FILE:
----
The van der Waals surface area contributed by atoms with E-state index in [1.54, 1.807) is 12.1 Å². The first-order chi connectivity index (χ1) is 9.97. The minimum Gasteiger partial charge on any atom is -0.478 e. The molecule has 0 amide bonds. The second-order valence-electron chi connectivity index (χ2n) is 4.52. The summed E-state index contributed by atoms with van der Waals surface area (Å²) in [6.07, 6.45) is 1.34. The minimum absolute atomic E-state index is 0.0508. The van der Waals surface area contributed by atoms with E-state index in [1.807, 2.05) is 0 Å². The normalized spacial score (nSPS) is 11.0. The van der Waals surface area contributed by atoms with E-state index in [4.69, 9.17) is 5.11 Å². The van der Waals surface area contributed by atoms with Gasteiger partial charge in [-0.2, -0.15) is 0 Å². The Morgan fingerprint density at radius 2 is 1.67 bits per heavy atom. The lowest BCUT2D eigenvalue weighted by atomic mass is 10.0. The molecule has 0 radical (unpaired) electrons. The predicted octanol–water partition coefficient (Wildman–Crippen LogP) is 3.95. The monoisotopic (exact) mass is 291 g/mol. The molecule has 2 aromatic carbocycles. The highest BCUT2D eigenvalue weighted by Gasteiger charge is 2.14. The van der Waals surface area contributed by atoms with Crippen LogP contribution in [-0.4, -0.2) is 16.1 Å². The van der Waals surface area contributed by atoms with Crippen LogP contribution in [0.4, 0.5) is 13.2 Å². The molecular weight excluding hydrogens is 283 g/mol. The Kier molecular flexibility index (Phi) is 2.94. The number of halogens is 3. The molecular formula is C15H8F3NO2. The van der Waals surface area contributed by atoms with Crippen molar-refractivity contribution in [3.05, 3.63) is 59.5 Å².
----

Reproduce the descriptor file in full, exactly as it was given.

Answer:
The van der Waals surface area contributed by atoms with E-state index in [1.54, 1.807) is 12.1 Å². The first-order chi connectivity index (χ1) is 9.97. The minimum Gasteiger partial charge on any atom is -0.478 e. The molecule has 0 amide bonds. The second-order valence-electron chi connectivity index (χ2n) is 4.52. The summed E-state index contributed by atoms with van der Waals surface area (Å²) in [6.07, 6.45) is 1.34. The minimum absolute atomic E-state index is 0.0508. The van der Waals surface area contributed by atoms with E-state index in [1.807, 2.05) is 0 Å². The normalized spacial score (nSPS) is 11.0. The van der Waals surface area contributed by atoms with E-state index in [4.69, 9.17) is 5.11 Å². The van der Waals surface area contributed by atoms with Gasteiger partial charge in [-0.2, -0.15) is 0 Å². The Morgan fingerprint density at radius 2 is 1.67 bits per heavy atom. The lowest BCUT2D eigenvalue weighted by atomic mass is 10.0. The molecule has 0 radical (unpaired) electrons. The predicted octanol–water partition coefficient (Wildman–Crippen LogP) is 3.95. The monoisotopic (exact) mass is 291 g/mol. The molecule has 2 aromatic carbocycles. The highest BCUT2D eigenvalue weighted by Gasteiger charge is 2.14. The van der Waals surface area contributed by atoms with Crippen LogP contribution in [-0.4, -0.2) is 16.1 Å². The van der Waals surface area contributed by atoms with Crippen LogP contribution in [0.4, 0.5) is 13.2 Å². The molecular weight excluding hydrogens is 283 g/mol. The Kier molecular flexibility index (Phi) is 2.94. The number of halogens is 3. The molecular formula is C15H8F3NO2. The van der Waals surface area contributed by atoms with Crippen molar-refractivity contribution in [3.05, 3.63) is 59.5 Å².